Day: October 9, 2020

The Greatest Threat to Democracy

Copyright belongs to Karremans Johannes of the European University Institute (for the image above)

 

(updated 10/20/2020, 23:04 HST)

THE greatest threat to democracy is a dictator, who abuse and misuse power against his own people, who have vested their trust and put him in the highest office of the land in hopes that their lives would be better. To grip onto power, the ungrateful chief executive cares less if he breaches that trust; worse, the ungrateful chief executive cares less if he violates people’s rights. For a dictator’s MO (modus operandi) is as follows:

            A dictator has no respect for the rule of law; he has no respect for civil liberties. A dictator is a fiduciary in breach of his duties; in his duty to care, in his duty to protect; in his duty to serve . He is someone whose moral compass is malfunctioning, because of his tight grip on power.

            A dictator has no reverence for the sacredness of that very rare privilege to lead his nation to a greater good. He has no reverence for true democracy (Obama, 2020). He has no reverence for that humbling privilege to serve his citizenry—what can be more unpatriotic?

            A dictator does not care if he overlaps and infiltrates the greatest institutions and agencies of the republic. Wittingly or unwittingly, he taints the sterling reputations of those institutions and agencies–as he demands loyalty (ironically, amid his betrayal). His message is to “make it clear” that he is in command. And that all should align their undertakings to his theatrical rhetoric regardless of its constitutionality and reasonableness.

            A dictator is vindictive to his own people, who voice their opposition against his ill-leadership. He cannot and will not tolerate peaceful protests, fearing that he would lose command, and his power would be outnumbered by the people who exercise their rights to free speech. He takes advantage of a national emergency, such as the current global pandemic of Covid-19 to deter and even punish his critics and protesters using abusive policing.

            A dictator abuses and misuses the weaponry of his nation against his own people who disagree with him. He twists facts. He misleads his people on unfounded, baseless, merit less conspiracy theories, all nothing but paranoia. He disseminates false or disinformation, to avoid transparency and accountability. He sows division, hatred and fear to divert people’s attention to the very fact that he simply cannot lead. He is a stranger to diplomacy, decency, and empathy; and a total alien to humility.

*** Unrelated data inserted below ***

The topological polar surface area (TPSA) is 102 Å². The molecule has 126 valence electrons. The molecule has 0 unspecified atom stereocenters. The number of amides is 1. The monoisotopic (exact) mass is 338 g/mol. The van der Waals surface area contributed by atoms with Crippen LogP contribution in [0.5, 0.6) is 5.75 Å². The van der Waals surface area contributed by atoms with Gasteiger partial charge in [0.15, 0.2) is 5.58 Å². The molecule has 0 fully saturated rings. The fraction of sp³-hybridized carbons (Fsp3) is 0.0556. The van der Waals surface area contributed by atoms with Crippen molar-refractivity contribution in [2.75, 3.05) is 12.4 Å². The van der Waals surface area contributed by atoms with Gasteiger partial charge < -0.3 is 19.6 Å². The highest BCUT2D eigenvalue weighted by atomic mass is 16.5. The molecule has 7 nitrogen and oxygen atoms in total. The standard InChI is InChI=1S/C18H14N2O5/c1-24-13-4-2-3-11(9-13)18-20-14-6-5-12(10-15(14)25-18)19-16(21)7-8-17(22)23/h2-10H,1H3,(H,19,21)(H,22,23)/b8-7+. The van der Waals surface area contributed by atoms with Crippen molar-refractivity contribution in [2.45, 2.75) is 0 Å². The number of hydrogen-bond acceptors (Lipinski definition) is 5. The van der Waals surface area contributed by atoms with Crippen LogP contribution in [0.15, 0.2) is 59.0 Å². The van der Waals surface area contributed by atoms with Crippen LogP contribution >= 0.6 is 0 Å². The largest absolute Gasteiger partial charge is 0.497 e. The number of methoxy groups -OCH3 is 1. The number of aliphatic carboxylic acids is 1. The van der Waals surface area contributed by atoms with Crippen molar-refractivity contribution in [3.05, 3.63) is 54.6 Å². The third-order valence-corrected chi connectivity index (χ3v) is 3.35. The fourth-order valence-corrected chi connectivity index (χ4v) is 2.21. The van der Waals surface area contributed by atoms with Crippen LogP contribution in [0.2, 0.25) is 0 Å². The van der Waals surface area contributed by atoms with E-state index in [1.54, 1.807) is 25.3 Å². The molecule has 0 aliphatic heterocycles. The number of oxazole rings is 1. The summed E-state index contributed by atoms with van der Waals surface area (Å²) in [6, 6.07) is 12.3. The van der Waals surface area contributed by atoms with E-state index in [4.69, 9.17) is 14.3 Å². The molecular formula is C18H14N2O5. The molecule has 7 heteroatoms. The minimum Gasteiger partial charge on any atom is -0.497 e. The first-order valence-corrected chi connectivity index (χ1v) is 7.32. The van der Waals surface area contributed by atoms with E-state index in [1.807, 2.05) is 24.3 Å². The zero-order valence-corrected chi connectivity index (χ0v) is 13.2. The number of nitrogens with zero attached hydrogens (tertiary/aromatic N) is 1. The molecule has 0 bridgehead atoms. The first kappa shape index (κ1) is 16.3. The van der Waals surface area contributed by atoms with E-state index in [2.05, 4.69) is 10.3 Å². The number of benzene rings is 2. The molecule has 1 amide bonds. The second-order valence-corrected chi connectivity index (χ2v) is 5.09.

A dictator abuses his nation’s resources and will resort even to criminal means for the sake of power. Power power power. To him, power is all that matters.

            A dictator treats public service as a business enterprise to enrich himself at the expense of his own people who continue to sink in poverty—what a very sad reality!

            The good news is people do have the power against dictators by exercising their rights to vote. They must ensure fair and honest election. They also must ensure elections are taking place accordingly. Because every election is an opportunity for the people to change the course of their history. Every election is an opportunity for the people to improve their lives and to make their nation rise to the occasion and overcome dictatorship. Every voting citizen must responsibly exercise the right to vote.

            Lastly, dictatorship is not leadership. And an autocrat is not much of a difference. As both engage in a subtle treason against a democratic republic; against “. . . the government of the people, by the people, and for the people” (Lincoln, 1863). Because in a democratic country the citizenry pledge allegiance never to a party more so, to a  dictator, nor to an autocrat; Rather, to the nation and sovereign “. . . government of the people, by the people, and for the people” (Lincoln, 1863). United States of America is the greatest inspiration of democratic nations. A north star of the free world, U.S. must relentlessly denounce dictatorship, autocracy and communism. It will be monumental and inspirational for the people of those nations to hear U.S. President Donald J. Trump rebuke the evils of dictatorship, autocracy and communism that are happening in the Philippines, in Russia, in Belarus, in Turkey, in China, in North Korea and perhaps somewhere else. It is hard to dismiss the fact that President Trump is seen too cozy with the dictators of those nations mentioned above, which according to many national security experts, the President’s personal choice of friendship and adversaries poses immense endangerment to U.S. It is important to note that historically, dictators and autocrats are men, abusive men who are so obsessed with power. Also note, although the late and former United Kingdom’s Prime Minister Margaret Tatcher (1925-2013) was widely criticized for her conservatism; but no one can accuse her of dictatorship. Her toughness in men’s world was warranted.

            Personally, I strongly believe that dictators and autocrats are not only the greatest threats to democracy; but, likewise, they’re the grave humiliations and embarrassments to great republics, disgrace to humanity and to civilized societies in this twenty-first century.

 

References

Lincoln, Abraham. (1863). The Gettysburg Address. The Library of Congress.

Obama, Barack. (2020) Democratic 2020 National Convention.

 

Copyrights belongs to Associate Professor Tom Gerald Daly, University of Melbourne (for the image above)
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